Post # 32
@FutureMrsSitler: Cite?Where and when (other than from posters on other wedding boards, who may be misinformed) has etiquette said that a guest should cover the cost of her plate?
I am pretty sure that where and when “etiquette” (in the person of Peggy Post) came up with the rule that an invitation constitutes an invoice in the amount of One (1) Wedding Gift regardless of whether you accept or decline the invitation — and I’m very sure she didn’t think that one through, and equally sure that neither George Routledge nor her gramma Emily had anything to do with that ruling.
Traditional etiquette holds that refined people do not discuss other people’s finances nor speculate about how much they paid for things, including not speculating about the cost of catering at social functions.
Post # 33
@FutureMrsSitler: And where is this from? Because from every etiquette I have ever read on wedding NOTHING was ever said the bride and groom should expect a gift to cover the cost of their guests plate.
Post # 34
@imhere4thefood: I completely understand your sentiments. I don’t think it makes you greedy if you’re upset that a friend didn’t bother getting a gift! Everyone likes to say that gifts aren’t required, etc, etc, but the fact is, most people give and expect wedding gifts as a polite gesture. So if the overwhelming majority of your guests got you gifts, you’re bound to wonder about the few that didn’t, especially if there aren’t mitigating circumstances like travel costs, financial problems, etc.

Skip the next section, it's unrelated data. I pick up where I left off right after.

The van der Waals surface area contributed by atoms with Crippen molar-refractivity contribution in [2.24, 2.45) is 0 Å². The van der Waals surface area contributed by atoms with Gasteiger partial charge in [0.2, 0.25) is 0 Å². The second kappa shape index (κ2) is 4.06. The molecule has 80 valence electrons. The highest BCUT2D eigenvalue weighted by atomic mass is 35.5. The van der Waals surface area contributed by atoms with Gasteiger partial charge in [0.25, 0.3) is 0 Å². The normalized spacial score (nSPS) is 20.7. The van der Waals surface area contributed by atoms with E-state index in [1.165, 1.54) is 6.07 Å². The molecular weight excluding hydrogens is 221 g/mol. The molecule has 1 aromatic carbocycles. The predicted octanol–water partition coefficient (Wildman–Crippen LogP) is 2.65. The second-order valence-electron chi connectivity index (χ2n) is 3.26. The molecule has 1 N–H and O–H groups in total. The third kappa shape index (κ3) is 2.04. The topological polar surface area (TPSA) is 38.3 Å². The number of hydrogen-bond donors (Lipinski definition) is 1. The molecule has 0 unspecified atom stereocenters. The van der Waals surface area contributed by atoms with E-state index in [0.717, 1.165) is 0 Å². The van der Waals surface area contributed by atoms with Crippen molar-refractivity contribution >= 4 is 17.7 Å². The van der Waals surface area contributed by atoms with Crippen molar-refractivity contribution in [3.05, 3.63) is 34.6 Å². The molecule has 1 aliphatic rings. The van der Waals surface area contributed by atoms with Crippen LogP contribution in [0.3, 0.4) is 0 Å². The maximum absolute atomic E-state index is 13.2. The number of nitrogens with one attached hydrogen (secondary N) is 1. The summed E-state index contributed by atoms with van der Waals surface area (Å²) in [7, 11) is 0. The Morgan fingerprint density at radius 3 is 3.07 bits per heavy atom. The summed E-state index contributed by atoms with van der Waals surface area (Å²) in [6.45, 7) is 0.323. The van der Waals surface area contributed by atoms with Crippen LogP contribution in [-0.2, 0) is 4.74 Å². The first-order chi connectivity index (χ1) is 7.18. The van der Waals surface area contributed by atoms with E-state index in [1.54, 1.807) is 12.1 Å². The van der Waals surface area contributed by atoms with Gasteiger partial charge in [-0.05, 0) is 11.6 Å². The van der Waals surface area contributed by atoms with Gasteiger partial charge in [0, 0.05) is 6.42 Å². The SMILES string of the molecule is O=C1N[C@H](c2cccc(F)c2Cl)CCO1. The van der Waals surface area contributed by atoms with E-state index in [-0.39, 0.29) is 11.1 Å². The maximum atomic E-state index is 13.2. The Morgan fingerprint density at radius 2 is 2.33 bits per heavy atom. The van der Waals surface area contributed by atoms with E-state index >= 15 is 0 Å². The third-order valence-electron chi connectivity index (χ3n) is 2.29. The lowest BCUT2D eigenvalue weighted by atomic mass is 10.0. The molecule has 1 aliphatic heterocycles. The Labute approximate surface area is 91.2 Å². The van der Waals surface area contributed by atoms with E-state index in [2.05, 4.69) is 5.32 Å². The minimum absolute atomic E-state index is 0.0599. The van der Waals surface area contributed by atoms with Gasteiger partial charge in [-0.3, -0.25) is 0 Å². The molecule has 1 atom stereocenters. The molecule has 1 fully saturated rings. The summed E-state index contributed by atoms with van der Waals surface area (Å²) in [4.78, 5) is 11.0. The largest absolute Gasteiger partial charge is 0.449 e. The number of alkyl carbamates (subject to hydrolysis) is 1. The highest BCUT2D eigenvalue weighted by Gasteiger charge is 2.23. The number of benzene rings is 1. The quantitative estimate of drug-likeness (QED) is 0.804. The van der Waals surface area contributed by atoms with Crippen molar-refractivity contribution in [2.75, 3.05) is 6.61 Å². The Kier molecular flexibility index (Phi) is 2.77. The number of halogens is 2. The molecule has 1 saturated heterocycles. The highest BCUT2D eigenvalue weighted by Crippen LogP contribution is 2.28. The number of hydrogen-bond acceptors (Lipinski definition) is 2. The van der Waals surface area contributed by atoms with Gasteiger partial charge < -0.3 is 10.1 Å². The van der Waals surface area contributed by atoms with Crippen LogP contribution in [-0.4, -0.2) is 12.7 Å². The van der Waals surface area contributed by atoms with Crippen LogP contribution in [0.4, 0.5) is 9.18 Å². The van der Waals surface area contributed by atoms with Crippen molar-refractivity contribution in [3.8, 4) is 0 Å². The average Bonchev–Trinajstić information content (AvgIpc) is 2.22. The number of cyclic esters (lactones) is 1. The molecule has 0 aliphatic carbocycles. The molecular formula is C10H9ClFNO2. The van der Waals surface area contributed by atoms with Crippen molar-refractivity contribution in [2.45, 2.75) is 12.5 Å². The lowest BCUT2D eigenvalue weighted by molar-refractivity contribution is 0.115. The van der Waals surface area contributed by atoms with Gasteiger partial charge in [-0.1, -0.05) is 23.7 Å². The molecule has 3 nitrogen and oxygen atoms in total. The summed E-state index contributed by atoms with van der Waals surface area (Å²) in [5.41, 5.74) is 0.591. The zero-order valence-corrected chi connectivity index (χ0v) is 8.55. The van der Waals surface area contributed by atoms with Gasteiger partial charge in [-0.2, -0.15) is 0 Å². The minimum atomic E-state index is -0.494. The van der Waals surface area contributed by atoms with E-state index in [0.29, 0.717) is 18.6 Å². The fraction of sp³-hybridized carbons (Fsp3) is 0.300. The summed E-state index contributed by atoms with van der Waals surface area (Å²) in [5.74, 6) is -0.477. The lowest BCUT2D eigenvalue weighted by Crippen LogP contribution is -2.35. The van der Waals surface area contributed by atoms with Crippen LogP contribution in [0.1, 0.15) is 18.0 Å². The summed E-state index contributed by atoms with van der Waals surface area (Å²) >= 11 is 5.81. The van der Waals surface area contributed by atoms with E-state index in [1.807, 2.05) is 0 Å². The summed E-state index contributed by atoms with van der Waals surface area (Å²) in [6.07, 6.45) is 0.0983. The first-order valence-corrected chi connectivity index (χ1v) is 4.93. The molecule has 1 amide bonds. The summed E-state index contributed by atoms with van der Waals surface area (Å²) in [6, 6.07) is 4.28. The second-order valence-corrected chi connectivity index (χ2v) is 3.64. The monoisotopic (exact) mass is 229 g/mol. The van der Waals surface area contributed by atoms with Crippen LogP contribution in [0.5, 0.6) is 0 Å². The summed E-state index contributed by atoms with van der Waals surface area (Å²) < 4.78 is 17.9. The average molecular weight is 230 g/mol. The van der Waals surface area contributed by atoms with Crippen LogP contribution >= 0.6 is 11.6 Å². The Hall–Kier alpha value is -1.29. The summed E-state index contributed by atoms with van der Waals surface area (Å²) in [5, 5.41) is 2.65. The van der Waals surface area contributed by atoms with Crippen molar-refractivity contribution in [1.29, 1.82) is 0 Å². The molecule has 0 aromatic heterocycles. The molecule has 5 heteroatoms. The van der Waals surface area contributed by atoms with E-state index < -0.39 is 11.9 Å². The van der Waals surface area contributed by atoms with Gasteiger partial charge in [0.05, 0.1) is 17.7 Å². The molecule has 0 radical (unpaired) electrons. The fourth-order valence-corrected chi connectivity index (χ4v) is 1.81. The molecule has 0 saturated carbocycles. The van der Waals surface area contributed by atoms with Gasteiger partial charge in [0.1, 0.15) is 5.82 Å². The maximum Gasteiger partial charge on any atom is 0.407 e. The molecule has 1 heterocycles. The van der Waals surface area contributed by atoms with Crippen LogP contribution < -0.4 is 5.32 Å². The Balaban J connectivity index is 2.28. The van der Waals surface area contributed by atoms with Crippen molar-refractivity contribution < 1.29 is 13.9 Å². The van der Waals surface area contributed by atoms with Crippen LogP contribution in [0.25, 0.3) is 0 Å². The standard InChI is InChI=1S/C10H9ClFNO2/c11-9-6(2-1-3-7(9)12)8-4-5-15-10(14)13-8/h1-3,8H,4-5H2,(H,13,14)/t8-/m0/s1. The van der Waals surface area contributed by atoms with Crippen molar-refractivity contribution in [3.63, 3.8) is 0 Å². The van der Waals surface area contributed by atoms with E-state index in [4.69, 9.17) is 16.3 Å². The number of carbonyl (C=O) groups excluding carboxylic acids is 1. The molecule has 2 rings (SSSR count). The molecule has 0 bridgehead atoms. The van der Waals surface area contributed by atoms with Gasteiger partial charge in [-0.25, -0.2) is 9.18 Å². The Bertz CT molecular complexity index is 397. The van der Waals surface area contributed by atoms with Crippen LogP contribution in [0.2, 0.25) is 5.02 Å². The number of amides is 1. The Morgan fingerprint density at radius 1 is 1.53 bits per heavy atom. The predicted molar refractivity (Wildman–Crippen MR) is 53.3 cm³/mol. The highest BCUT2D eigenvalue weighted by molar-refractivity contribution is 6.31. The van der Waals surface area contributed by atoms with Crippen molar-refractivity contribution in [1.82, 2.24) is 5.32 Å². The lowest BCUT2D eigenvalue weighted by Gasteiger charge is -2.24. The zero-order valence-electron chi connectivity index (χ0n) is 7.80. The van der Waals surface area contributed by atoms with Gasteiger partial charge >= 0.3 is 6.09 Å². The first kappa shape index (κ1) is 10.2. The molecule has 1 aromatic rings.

I agree with PP that there’s not really a great way to bring it up (except maybe through a mutual friend?) It also might be a genuine oversight. I can tell you that for the 2-3 people who did not get us gifts, I did not approach them, but they weren’t close friends either. We were a little upset about it but pretty quickly got over it and moved on with our lives.
Post # 35
Giving a gift should not be expected when attending a wedding. It does not matter how much you spend per person. 100 or 1000 dollars. A person comes to your wedding to share in the joy of you and your husband getting married, not to give you a toaster, blender, etc.
I’d be just happy that they thought enough of me to come.
Post # 36
@FutureMrsSitler: Honestly, nobody but you and the groom (and your parents, if they are helping you pay) should know the price you are being charged per plate.
We got plenty of gifts that were greater than the cost per plate, and many that were under the cost per plate.
People who came from great distances or have two children in college should not be giving expensive gifts. One of our guests who travelled across the country to get to our wedding gave us two blocks of chocolate. How clever was that? I love it!
Post # 37
A card, at the least, should have been given, but I would never, ever say anything about it.
Post # 38
The card could have gotten lost in the mail. (I’ve actually had a card from my sister delivered to me in college two years late…sometimes they get around to it.) Happened to me on the other end once for a wedding card – I emailed my friend to ask if she had received it, because the check had never been cashed. She was super polite and just said no and added that the mail is fickle. I was able to write out a new check for her then.
And then, they could be following the one year rule. My boyfriend, sigh, follows this because he is lazy, to the extent I bought the card and hunted up his friend’s address (OOT wedding) and he STILL has yet to sign it. I think he has like 10 days to go now.
Or they could have not sent it at all.
In any event, there’s nothing you can say or do. Send a “thank you for coming card” and leave it at that. A gift is…a gift, not an obligation.